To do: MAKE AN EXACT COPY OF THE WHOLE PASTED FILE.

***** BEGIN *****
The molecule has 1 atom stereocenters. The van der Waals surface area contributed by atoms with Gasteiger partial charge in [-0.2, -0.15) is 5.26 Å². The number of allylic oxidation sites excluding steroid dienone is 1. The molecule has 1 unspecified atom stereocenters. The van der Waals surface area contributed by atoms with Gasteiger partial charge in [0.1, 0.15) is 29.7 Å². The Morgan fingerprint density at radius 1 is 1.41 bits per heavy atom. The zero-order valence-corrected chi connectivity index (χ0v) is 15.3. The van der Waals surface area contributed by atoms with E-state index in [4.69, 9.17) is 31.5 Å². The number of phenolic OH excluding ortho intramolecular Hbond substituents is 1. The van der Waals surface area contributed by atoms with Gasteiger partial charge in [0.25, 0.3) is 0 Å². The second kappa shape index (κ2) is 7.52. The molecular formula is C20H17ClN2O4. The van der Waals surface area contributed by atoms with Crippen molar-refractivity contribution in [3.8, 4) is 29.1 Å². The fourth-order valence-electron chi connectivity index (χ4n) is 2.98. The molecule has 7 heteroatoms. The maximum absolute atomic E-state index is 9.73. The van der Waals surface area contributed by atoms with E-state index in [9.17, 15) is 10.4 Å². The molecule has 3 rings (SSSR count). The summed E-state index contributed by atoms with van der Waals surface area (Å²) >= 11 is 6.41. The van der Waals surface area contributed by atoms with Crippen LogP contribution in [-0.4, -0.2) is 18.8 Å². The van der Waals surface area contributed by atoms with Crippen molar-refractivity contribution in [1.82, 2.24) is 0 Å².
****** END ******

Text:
The molecule has 1 atom stereocenters. The van der Waals surface area contributed by atoms with Gasteiger partial charge in [-0.2, -0.15) is 5.26 Å². The number of allylic oxidation sites excluding steroid dienone is 1. The molecule has 1 unspecified atom stereocenters. The van der Waals surface area contributed by atoms with Gasteiger partial charge in [0.1, 0.15) is 29.7 Å². The Morgan fingerprint density at radius 1 is 1.41 bits per heavy atom. The zero-order valence-corrected chi connectivity index (χ0v) is 15.3. The van der Waals surface area contributed by atoms with E-state index in [4.69, 9.17) is 31.5 Å². The number of phenolic OH excluding ortho intramolecular Hbond substituents is 1. The van der Waals surface area contributed by atoms with Gasteiger partial charge in [0.25, 0.3) is 0 Å². The second kappa shape index (κ2) is 7.52. The molecular formula is C20H17ClN2O4. The van der Waals surface area contributed by atoms with Crippen molar-refractivity contribution in [3.8, 4) is 29.1 Å². The fourth-order valence-electron chi connectivity index (χ4n) is 2.98. The molecule has 7 heteroatoms. The maximum absolute atomic E-state index is 9.73. The van der Waals surface area contributed by atoms with E-state index in [9.17, 15) is 10.4 Å². The molecule has 3 rings (SSSR count). The summed E-state index contributed by atoms with van der Waals surface area (Å²) >= 11 is 6.41. The van der Waals surface area contributed by atoms with Crippen LogP contribution in [-0.4, -0.2) is 18.8 Å². The van der Waals surface area contributed by atoms with Crippen molar-refractivity contribution in [1.82, 2.24) is 0 Å².